One is told that in cities like Fez and Marrakech the Hebrew quarter conceals flowery patios and gilded rooms with the heavy European furniture that rich Jews delight in. Perhaps even in the Mellah of Sefrou, among the ragged figures shuffling past us, there were some few with bags of gold in their walls and rich stuffs hid away in painted coffers, but for patios and flowers and daylight there seemed no room in the dark bolgia they inhabit. No wonder the babies of the Moroccan ghettos are nursed on date-brandy, and their elders doze away to death under its consoling spell.
THE LAST GLIMPSE
It is well to bid good-by to Fez at night—a moonlight night for choice.
Then, after dining at the Arab inn of Fez Eldjid—where it might be inconvenient to lodge, but where it is extremely pleasant to eat kouskous under a grape-trellis in a tiled and fountained patio—this pleasure over, one may set out on foot and stray down the lanes toward Fez Elbali.
Not long ago the gates between the different quarters of the city used to be locked every night at nine o’clock, and the merchant who went out to dine in another part of the town had to lodge with his host. Now this custom has been given up, and one may roam about untroubled through the old quarters, grown as silent as the grave after the intense life of the bazaars has ceased at nightfall.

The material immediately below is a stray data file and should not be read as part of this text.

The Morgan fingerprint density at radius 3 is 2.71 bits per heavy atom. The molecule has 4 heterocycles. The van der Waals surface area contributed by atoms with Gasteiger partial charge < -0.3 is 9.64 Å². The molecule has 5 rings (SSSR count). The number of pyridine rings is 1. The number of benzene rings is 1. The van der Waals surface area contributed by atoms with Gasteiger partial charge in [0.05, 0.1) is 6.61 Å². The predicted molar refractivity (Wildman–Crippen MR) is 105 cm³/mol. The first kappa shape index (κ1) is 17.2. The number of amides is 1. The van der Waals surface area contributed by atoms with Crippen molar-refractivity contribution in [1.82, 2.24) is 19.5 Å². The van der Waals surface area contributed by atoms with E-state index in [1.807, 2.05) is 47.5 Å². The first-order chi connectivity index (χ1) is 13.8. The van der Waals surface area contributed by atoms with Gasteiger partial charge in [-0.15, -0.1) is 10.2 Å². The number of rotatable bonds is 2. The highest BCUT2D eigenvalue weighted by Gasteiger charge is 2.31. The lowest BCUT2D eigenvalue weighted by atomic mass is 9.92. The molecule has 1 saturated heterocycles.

Nobody is in the streets wandering from ghostly passage to passage, one hears no step but that of the watchman with staff and lantern. Presently there appears, far off, a light like a low-flying firefly, as it comes nearer, it is seen to proceed from the Mellah lamp of open-work brass that a servant carries ahead of two merchants on their way home from Elbali. The merchants are grave men, they move softly and slowly on their fat slippered feet, pausing from time to time in confidential talk. At last they stop before a house wall with a low blue door barred by heavy hasps of iron. The servant lifts the lamp and knocks. There is a long delay, then, with infinite caution, the door is opened a few inches, and another lifted light shines faintly on lustrous tiled walls, and on the face of a woman slave who quickly veils herself. Evidently the master is a man of standing, and the house well guarded. The two merchants touch each other on the right shoulder, one of them passes in, and his friend goes on through the moonlight, his servant’s lantern dancing ahead.
But here we are in an open space looking down one of the descents to El Attarine. A misty radiance washes the tall houses, the garden-walls, the archways, even the moonlight does not whiten Fez, but only turns its gray to tarnished silver. Overhead in a tower window a single light twinkles: women’s voices rise and fall on the roofs. In a rich man’s doorway slaves are sleeping, huddled on the tiles. A cock crows from somebody’s dunghill, a skeleton dog prowls by for garbage.